DOD 'Confident' It Can 'Mitigate Any Threat of Re-Engagement' by Gitmo 5

By Susan Jones | January 30, 2015 | 8:06am EST

In this Saturday, May 31, 2014 image made from video obtained from the Voice Of Jihad website, U.S. Army Sgt. Bowe Bergdahl, right, stands with a Taliban member in eastern Afghanistan. (AP Photo/Voice Of Jihad)" link="/image/captured-soldier-bergdahls-journey-0" nid="801924" preset="medium" teaser="1

( - The Pentagon is "confident" that it can "mitigate any threat of re-engagement" by five Taliban members swapped last year for Army Sgt. Bowe Bergdahl, who was held captive for five years after he walked away from his unit in Afghanistan. Fellow troops accused Bergdahl of desertion.

CNN reported that one of the five former Gitmo detainees transferred to Qatar as part of the Bergdahl trade is communicating, either by phone or online, with the Taliban in Afghanistan or Pakistan.

The "attempt to return to militancy" raised alarms in the U.S. intelligence community, CNN's Barbara Starr reported on Thursday. Starr also reported that intelligence agencies are monitoring the five detainees very closely and were able to intercept the communications.

"What I can tell you is that we take issues of re-engagement very, very seriously," Pentagon spokesman Rear Admiral John Kirby told CNN Thursday night. "And re-engagement can mean a lot of things. It doesn't necessarily mean...a return to the battlefield."

Kirby said the Pentagon is working closely with law enforcement, intelligence agencies and international partners "to deal with it as effectively as possible."

"What I can tell you here is that we have a strong security partnership with Qatar and are in constant dialogue with Qatari government officials about these five detainees. And we're confident that we would be able to mitigate any threat of re-engagement by any of these members."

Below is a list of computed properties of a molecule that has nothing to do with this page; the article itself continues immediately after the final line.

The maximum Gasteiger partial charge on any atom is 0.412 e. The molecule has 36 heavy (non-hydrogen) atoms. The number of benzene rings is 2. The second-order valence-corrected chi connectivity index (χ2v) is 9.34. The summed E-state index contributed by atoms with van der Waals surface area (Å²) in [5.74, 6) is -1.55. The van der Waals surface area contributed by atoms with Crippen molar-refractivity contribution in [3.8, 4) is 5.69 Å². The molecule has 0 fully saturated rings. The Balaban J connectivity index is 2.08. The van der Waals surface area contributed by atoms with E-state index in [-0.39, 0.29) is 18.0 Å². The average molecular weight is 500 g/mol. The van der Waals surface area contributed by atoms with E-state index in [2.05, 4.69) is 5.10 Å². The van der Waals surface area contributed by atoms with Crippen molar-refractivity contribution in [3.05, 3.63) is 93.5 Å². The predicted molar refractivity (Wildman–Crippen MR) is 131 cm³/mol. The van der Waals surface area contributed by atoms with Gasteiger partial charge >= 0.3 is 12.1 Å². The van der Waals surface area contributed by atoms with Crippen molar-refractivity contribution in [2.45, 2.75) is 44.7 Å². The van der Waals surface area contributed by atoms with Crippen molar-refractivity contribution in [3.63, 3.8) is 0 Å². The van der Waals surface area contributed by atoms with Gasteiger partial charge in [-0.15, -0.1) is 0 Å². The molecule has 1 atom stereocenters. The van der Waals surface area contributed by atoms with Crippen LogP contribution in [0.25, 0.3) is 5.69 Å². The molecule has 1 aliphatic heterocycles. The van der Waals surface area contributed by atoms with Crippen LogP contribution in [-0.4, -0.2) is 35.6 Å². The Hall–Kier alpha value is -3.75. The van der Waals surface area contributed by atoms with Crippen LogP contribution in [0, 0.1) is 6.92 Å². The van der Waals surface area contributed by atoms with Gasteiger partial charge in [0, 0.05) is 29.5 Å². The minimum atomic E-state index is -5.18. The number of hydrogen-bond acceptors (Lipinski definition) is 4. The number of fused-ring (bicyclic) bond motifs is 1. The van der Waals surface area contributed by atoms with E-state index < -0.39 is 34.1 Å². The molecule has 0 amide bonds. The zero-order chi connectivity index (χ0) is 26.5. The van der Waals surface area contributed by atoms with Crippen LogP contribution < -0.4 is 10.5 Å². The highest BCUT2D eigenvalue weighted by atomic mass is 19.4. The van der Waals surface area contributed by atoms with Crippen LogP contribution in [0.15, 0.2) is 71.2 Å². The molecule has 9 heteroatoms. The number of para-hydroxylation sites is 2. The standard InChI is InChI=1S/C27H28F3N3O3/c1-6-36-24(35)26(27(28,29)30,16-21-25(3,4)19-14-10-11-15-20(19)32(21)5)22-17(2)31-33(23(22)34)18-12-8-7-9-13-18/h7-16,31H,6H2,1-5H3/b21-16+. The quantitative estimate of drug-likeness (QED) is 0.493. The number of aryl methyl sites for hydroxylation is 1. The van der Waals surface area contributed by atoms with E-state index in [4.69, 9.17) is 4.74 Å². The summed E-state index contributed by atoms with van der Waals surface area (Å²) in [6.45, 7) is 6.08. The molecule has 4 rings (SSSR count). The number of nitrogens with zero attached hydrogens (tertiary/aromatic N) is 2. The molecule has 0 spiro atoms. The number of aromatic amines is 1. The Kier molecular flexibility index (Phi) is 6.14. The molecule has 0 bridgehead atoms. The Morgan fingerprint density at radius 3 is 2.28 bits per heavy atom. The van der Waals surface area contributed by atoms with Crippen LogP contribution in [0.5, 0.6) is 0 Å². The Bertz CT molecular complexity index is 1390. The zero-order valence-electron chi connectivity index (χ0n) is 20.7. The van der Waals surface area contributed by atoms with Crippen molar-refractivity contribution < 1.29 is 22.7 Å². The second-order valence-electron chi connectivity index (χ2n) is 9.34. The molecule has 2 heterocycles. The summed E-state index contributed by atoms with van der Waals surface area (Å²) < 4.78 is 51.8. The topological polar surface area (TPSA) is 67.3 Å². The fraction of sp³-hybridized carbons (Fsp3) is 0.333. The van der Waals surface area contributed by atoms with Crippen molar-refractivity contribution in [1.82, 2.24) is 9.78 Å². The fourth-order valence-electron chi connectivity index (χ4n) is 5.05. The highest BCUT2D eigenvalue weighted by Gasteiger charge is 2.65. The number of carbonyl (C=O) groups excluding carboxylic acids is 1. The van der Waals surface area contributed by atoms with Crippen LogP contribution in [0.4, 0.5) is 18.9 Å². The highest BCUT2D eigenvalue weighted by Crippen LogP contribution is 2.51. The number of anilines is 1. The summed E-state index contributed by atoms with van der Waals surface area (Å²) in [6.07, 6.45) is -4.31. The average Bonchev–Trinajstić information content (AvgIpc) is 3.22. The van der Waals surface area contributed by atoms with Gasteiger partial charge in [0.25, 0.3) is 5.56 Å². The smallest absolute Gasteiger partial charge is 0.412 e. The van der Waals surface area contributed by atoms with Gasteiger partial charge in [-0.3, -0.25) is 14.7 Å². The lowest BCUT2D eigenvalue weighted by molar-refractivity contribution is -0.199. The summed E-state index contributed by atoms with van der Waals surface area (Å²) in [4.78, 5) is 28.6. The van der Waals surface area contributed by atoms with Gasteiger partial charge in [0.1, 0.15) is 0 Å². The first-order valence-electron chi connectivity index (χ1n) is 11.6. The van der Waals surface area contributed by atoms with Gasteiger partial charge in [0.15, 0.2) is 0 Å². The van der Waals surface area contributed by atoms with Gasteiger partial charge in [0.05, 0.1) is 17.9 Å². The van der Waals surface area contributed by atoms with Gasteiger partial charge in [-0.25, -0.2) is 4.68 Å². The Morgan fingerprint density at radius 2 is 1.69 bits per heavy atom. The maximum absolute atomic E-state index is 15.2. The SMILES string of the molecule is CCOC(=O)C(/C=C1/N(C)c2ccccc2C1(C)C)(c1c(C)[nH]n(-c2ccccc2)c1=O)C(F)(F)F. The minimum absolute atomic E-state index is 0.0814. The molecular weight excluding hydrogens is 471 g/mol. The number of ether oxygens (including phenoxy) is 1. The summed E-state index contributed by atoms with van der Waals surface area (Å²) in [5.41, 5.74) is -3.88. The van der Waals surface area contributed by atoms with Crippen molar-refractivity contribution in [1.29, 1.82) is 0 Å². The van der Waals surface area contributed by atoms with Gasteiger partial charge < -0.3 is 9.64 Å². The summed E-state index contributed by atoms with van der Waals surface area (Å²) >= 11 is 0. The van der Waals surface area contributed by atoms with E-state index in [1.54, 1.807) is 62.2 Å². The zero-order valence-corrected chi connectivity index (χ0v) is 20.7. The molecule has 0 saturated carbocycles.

Kirby said the Obama administration's trust in the Qatari government "was not misplaced."

Later, Kirby told Fox News's Sean Hannity that the Pentagon takes "all allegations of re-engagement very, very seriously.... And I can tell you that we are comfortable at the Defense Department that we can mitigate any threat that could be posed by any one of these individuals in terms of terrorist activity. Again, I can't talk about the details. I can tell you we're very comfortable, though, that we can mitigate that threat."

Kirby also said the Obama administration stands by its decision to trade Bergdahl for the five Taliban members. "It's a powerful message to our troops and our families that we're going to -- we're not going to leave you behind. And it doesn't matter how you came to be missing. We'll deal with that later...We're going to make sure we can get you home."

Kirby insists that Bergdahl has not been charged with desertion or anything else, but he said the investigation is ongoing.

Rep. Peter King (R-N.Y.), who chairs a Homeland Security subcommittee, told Fox News Thursday night it's not surprising to hear that former Gitmo detainees may be trying to return to the fight: "This is what we've been concerned about and angry about from the start."

King said President Obama released five of the "worst of the worst," relying on Qatar to "keep an eye on them."

"There's no reason why we should trust Qatar," King said.

King said America's enemies were locked up at Guantanamo Bay, Cuba, because they are a threat to the United States. "Lives are at risk, and there's no policy reason for it. There's no possible justification whatever for this other than the president's ideological passion to close Guantanamo."

Twice in the past two days, two different White House spokesmen have refused to call the Taliban a "terrorist" group.

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